Send to

Choose Destination
Psychiatry Res. 2000 Dec 4;97(1):11-20.

Serotonergic markers and lowered plasma branched-chain-amino acid concentrations in fibromyalgia.

Author information

Department of Psychiatry & Neuropsychology, University Hospital of Maastricht, Postbus 5800, 6202 AZ, Maastricht, The Netherlands.


The aims of the present study were to examine serotonergic markers, i.e. [3H]paroxetine binding characteristics and the availability of plasma tryptophan, the precursor of serotonin (5-HT), and the plasma concentrations of the branched chain amino acids (BCAAs), valine, leucine and isoleucine, in fibromyalgia. The [3H]paroxetine binding characteristics, B(max) and K(d) values, and tryptophan and the competing amino acids (CAA), known to compete for the same cerebral uptake mechanism (i.e. valine, leucine, isoleucine, phenylalanine and tyrosine), were determined in fibromyalgia patients and normal controls. There were no significant differences in the [3H]paroxetine binding characteristics (B(max) and K(d)) between fibromyalgia and control subjects. There were no significant differences in plasma tryptophan or the tryptophan/CAA ratio between fibromyalgia patients and normal controls. In the fibromyalgia patients, there were no significant correlations between [3H]paroxetine binding characteristics or the availability of tryptophan and myalgic or depressive symptoms. Patients with fibromyalgia had significantly lower plasma concentrations of the three BCAAs (valine, leucine and isoleucine) and phenylalanine than normal controls. It is hypothesized that the relative deficiency in the BCAAs may play a role in the pathophysiology of fibromyalgia, since the BCAAs supply energy to the muscle and regulate protein synthesis in the muscles. A supplemental trial with BCAAs in fibromyalgia appears to be justified.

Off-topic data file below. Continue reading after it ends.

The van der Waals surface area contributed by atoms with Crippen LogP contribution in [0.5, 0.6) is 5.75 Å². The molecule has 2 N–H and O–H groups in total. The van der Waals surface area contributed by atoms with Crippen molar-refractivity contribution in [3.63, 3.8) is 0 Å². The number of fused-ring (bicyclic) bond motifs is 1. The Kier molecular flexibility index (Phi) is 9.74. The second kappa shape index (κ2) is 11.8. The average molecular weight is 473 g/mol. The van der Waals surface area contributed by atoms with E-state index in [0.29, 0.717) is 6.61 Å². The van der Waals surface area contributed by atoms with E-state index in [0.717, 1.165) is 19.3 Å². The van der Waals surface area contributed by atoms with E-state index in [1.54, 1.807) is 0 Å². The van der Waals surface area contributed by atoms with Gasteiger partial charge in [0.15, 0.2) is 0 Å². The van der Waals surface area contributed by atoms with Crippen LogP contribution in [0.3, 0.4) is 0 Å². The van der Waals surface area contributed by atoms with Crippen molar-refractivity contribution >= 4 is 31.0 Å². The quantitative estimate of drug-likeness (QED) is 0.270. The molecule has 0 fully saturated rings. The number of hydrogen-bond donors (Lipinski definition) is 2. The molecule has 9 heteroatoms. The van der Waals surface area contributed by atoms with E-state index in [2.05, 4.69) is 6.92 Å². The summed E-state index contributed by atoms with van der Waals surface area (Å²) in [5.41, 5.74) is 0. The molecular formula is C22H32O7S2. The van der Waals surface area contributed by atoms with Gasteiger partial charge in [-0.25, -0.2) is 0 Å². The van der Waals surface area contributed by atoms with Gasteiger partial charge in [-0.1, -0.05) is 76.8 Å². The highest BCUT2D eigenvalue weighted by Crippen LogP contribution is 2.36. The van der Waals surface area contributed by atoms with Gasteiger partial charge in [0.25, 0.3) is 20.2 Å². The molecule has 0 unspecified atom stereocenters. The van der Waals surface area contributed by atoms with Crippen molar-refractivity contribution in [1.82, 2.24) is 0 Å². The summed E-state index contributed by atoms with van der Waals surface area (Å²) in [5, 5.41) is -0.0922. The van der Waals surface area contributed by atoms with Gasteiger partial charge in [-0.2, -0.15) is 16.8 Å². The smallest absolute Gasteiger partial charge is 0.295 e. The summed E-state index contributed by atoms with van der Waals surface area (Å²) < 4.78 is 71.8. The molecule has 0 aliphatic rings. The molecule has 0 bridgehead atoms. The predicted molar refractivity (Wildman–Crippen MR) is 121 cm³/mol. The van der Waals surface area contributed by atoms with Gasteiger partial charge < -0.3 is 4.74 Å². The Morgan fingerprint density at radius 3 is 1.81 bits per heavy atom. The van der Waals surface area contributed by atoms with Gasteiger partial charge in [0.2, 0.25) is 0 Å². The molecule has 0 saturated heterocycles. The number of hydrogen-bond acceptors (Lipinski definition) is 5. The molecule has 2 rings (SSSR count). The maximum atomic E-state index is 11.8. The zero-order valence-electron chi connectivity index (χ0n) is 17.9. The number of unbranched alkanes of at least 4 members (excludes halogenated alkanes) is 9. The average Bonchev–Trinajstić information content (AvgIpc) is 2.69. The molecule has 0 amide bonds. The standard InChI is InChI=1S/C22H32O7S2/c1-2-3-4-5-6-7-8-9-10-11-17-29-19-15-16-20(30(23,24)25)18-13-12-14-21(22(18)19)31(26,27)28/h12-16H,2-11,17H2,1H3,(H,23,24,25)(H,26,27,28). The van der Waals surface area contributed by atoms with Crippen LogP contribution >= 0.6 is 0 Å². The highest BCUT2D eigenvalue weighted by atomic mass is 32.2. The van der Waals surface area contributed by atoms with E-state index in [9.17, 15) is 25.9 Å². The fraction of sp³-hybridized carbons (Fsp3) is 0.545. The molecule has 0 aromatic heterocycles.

[Indexed for MEDLINE]

Supplemental Content

Full text links

Icon for Elsevier Science
Loading ...
Support Center